Welcome to Finance and Fury, The Say What Wednesday Edition. 

Where each week we answer a question from you.

Hi Louis,

I have a questions about portfolio construction and asset allocation. I am 36 years old and am trying to understand what is the most appropriate asset allocation to have. There is so much material out by I am looking to build a portfolio that is skewed towards reliable income paying stocks through dividends even in down times and hence have favoured the larger Aussies LICs and ETFs. I am 100% in equities with 80% Aussies Shares (LICs and ETFs) and 20% international (ETFs US and Non US) however trying to understand what does a good portfolio and asset class look like and what are the things I should be further considering. I am looking to maybe add Gold (direct through direct ownership and Gold ETFs) and Bonds as I keep hearing these are good to have for assist in downtime but the income on these are very poor but then also thinking should I be having more international exposure / alternative asset classes like A-REITS/ emerging markets etc however as mentioned I am more focused on ongoing incoming paying stocks. 

Would love to hear your overall high-level thoughts and views. Thanks, Mario  

Three steps – Investing between asset classes – Investing within an asset class 

Finding the right investments to fill them

Asset classes and correlation –

Few things to cover off here

The ideal weighting of Asset allocations is important – Three questions to help determine this:

  1. It depends on the purpose of the investment portfolio. What do you need to achieve?
    1. Long term growth – Trying to maximise the balance
    2. Short term stability – Well diversified portfolio with low exposure to growth
    3. Drawing an income or reinvesting – Type of investment held
  2. How much time you have?
    1. Longer timeframes allow for more planning and take advantage of the long term growth
    2. Being 36 and assuming you won’t need this for 20+ years, the volatility
  3. And how much risk you need?
    1. Returns come in two parts = Income + Growth
    2. If there is growth to the equation, it can lose value – Enter risk – But it can help long term
    3. Bonds – do provide some incomes but yields are low due to higher prices –

 

Portfolio construction –

What you need to know for achieving needs – Three more questions from this

  1. What asset classes you need and how much of each you will need?
  2. What investments within each will you need?

 

First) Asset Classes – Selecting the correct mix of Income and Growth

  1. Go through five big ones – Core to most portfolios (Doesn’t include direct property)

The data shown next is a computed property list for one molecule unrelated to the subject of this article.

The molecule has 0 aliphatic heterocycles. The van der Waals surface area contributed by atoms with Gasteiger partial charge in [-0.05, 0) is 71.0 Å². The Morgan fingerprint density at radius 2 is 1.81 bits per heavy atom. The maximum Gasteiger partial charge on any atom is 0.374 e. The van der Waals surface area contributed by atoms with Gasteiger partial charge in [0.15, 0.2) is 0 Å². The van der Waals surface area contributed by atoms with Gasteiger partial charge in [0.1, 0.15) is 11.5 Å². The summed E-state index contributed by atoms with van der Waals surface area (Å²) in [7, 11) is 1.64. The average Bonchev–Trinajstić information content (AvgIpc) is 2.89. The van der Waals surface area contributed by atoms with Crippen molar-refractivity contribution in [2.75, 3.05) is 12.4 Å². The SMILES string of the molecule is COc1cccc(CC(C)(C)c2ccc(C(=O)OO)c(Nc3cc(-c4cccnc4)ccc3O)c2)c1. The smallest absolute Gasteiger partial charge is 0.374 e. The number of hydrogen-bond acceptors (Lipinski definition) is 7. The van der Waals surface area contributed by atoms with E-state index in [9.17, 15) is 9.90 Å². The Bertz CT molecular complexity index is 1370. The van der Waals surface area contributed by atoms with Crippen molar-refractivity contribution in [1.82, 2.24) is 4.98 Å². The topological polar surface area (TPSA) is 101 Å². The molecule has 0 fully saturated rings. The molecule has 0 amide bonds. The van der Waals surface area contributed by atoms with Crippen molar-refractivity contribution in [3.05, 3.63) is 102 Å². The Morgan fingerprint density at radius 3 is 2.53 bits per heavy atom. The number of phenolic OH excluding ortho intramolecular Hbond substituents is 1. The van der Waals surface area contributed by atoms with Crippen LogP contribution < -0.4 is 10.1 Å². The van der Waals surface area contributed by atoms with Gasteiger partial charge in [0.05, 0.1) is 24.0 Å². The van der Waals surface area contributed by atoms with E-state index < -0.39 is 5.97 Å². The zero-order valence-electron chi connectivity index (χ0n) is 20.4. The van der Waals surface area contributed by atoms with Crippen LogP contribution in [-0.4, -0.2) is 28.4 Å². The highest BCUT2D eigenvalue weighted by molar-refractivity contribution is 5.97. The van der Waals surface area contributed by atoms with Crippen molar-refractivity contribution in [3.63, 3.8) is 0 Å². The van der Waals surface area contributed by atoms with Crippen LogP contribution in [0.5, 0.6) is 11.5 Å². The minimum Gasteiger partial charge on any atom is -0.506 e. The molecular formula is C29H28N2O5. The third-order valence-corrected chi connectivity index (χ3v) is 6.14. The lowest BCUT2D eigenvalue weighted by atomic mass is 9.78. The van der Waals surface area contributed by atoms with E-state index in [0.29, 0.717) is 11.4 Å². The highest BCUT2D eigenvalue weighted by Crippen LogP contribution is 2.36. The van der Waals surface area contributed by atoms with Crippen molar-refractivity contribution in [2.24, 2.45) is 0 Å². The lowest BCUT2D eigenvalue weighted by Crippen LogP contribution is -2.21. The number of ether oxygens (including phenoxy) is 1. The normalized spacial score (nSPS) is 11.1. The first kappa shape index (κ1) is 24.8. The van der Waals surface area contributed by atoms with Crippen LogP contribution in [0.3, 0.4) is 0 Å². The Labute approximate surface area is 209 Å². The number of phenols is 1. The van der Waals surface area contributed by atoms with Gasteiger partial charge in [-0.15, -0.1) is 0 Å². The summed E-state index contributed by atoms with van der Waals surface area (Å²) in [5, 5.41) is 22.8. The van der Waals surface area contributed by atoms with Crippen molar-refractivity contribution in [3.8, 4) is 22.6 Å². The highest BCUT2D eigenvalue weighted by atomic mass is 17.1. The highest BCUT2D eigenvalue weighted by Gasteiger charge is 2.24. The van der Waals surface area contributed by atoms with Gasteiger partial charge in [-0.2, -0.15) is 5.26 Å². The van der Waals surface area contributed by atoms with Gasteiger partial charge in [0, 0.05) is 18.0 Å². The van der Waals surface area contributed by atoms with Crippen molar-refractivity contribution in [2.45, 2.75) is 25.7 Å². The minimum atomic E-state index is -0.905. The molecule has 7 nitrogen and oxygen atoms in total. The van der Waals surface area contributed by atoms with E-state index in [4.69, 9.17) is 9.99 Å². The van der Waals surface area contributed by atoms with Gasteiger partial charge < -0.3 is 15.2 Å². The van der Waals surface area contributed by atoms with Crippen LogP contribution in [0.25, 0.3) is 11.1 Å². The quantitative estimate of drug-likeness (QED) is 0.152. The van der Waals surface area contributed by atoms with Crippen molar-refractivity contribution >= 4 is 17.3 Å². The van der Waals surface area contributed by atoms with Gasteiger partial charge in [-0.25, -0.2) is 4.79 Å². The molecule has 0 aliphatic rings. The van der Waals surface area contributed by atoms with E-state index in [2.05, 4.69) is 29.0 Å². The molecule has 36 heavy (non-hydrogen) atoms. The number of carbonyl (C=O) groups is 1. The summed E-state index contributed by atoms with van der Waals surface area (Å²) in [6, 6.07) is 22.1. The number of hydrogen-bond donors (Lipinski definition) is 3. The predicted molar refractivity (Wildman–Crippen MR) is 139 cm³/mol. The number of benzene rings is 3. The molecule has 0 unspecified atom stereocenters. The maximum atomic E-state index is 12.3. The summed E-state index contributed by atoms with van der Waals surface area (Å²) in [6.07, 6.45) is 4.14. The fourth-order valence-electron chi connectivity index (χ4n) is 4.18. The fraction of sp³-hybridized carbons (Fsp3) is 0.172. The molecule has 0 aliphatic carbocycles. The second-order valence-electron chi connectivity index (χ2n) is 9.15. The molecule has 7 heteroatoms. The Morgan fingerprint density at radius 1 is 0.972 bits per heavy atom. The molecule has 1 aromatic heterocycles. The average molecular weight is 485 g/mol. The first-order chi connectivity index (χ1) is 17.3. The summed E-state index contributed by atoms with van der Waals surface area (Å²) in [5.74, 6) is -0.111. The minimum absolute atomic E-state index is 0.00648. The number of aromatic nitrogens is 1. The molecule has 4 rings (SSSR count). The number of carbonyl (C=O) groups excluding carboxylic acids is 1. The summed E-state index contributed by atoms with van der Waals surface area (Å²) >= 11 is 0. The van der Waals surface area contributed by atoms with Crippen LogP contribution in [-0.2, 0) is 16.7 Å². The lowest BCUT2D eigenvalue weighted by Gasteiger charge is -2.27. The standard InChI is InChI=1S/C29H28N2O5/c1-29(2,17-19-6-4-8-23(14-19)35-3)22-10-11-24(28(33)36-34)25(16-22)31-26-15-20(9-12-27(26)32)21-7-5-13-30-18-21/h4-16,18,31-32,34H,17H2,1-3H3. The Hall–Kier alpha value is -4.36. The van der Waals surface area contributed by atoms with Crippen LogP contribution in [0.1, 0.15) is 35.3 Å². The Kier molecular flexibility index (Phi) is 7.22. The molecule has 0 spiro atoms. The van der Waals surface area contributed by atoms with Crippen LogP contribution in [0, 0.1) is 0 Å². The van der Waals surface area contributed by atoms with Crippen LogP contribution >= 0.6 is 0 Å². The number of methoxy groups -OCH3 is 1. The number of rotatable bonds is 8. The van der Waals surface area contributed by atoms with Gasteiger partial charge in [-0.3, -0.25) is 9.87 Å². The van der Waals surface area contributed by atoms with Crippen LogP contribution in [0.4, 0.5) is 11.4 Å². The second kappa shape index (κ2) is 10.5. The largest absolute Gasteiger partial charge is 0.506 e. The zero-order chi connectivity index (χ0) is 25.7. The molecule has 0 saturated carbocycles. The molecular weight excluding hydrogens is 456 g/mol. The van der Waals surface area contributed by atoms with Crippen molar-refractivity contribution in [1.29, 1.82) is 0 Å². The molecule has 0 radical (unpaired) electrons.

1. They can be broken down to their purpose – Example – If you need to draw a consistent income, you won’t want much volatility
  2. Asset classes – No growth – Low chance of capital loss (Defensive)
    1. Cash – Interest
    2. Fixed Interest – Coupon payments (FV back at the maturity)
      1. Debt instruments – not all bonds – higher-yielding such as notes but the higher yield is paid due to risks
  3. Asset Classes – Growth – Has a chance of capital loss (Growth)
    1. Australian Shares – Dividends and Price gains (Generally higher Dividends than International shares)
    2. International Shares – smaller dividends and Price gains
    3. Listed Property and Infrastructure – Dividends and Price gains – but more volatility and leveraging risks

 

Second) How to determine the allocation to each class?

The traditional way – Risk Profiles (Outlines but remember, not perfect) – But if income is the goal – focus on asset classes which have more income – Australian Shares

  1. High Growth – 100% to Growth – Longer-term 8+ years
  2. Growth – 80% to growth – Longer-Term – 7+ years
    1. Cash, FI of 20%

Third) Selecting the allocation to each asset class

Even though something is defensive it can be income focused.

  1. Defensive – Generally for either income or capital protection
    1. Cash – How much income do you need? Need for reserves?
    2. Fixed Interest – Australian or International. Credit, alternatives or Bonds
      1. Higher risk (Corporate debt) – higher yields
  2. Growth
    1. Australian Shares – Market caps – Selecting a good weighting between asset classes – focus on higher Div paying shares
      1. ASX50 – Large Cap allocation
      2. Small-cap ETFs – Issue is when they are passive
      3. Income paying investments – can focus on higher Div paying/high yield ETFs
      4. ETFs – VAS = 4.1%, VHY = 5.3% but 7.3% grossed up
    2. International Shares – Countries and Market Cap of countries – some countries don’t pay dividends like Aus
      1. Van USA = 1.8% yield – Int Index = 2.4% yield – Average fixed interest index pays higher – Aus FI 3.8%

The aim of each asset allocation: Trying to do a balancing act to determine your risk tolerance

  1. Risk – Volatility – Potential movements in price around a mean average
    1. High potential for movements, considered higher risk
    2. Speculative risk – Can become absolute risk (i.e. losing everything) but can be avoided (Diversification – the whole point of asset allocation) – could buy a few shares that payout 7% Dividend, but volatility may be a killer of returns
  2. Income Focus of returns – want more Div paying companies-